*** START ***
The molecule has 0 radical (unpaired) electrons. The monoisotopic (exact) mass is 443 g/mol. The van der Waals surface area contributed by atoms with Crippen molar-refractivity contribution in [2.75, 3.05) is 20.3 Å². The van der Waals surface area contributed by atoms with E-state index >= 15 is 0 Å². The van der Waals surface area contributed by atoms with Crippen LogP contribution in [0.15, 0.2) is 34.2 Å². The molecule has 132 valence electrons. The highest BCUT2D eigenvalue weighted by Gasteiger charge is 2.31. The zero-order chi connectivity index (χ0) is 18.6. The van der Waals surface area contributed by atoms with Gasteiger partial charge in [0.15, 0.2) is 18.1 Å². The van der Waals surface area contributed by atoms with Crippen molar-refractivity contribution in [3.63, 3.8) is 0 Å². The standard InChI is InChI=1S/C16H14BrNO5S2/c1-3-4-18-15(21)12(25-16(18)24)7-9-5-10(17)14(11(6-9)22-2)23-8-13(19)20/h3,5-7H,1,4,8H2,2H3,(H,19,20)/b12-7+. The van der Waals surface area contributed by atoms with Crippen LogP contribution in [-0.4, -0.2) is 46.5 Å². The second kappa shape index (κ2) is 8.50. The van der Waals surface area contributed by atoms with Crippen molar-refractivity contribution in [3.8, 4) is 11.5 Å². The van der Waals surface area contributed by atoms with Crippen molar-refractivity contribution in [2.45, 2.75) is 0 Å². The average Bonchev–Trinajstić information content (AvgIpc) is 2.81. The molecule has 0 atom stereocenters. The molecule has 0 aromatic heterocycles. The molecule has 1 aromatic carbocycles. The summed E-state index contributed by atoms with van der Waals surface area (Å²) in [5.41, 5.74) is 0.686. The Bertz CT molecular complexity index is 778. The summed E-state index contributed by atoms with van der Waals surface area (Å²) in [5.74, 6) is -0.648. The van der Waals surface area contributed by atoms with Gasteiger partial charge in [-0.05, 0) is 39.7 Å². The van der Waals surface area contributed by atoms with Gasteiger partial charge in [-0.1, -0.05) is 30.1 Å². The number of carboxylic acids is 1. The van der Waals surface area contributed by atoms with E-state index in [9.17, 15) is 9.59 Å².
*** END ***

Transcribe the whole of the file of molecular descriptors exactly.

The molecule has 0 radical (unpaired) electrons. The monoisotopic (exact) mass is 443 g/mol. The van der Waals surface area contributed by atoms with Crippen molar-refractivity contribution in [2.75, 3.05) is 20.3 Å². The van der Waals surface area contributed by atoms with E-state index >= 15 is 0 Å². The van der Waals surface area contributed by atoms with Crippen LogP contribution in [0.15, 0.2) is 34.2 Å². The molecule has 132 valence electrons. The highest BCUT2D eigenvalue weighted by Gasteiger charge is 2.31. The zero-order chi connectivity index (χ0) is 18.6. The van der Waals surface area contributed by atoms with Gasteiger partial charge in [0.15, 0.2) is 18.1 Å². The van der Waals surface area contributed by atoms with Crippen molar-refractivity contribution in [3.63, 3.8) is 0 Å². The standard InChI is InChI=1S/C16H14BrNO5S2/c1-3-4-18-15(21)12(25-16(18)24)7-9-5-10(17)14(11(6-9)22-2)23-8-13(19)20/h3,5-7H,1,4,8H2,2H3,(H,19,20)/b12-7+. The van der Waals surface area contributed by atoms with Crippen LogP contribution in [-0.4, -0.2) is 46.5 Å². The second kappa shape index (κ2) is 8.50. The van der Waals surface area contributed by atoms with Crippen molar-refractivity contribution in [3.8, 4) is 11.5 Å². The van der Waals surface area contributed by atoms with Crippen molar-refractivity contribution in [2.45, 2.75) is 0 Å². The average Bonchev–Trinajstić information content (AvgIpc) is 2.81. The molecule has 0 atom stereocenters. The molecule has 0 aromatic heterocycles. The molecule has 1 aromatic carbocycles. The summed E-state index contributed by atoms with van der Waals surface area (Å²) in [5.41, 5.74) is 0.686. The Bertz CT molecular complexity index is 778. The summed E-state index contributed by atoms with van der Waals surface area (Å²) in [5.74, 6) is -0.648. The van der Waals surface area contributed by atoms with Gasteiger partial charge in [-0.05, 0) is 39.7 Å². The van der Waals surface area contributed by atoms with Gasteiger partial charge in [-0.1, -0.05) is 30.1 Å². The number of carboxylic acids is 1. The van der Waals surface area contributed by atoms with E-state index in [9.17, 15) is 9.59 Å².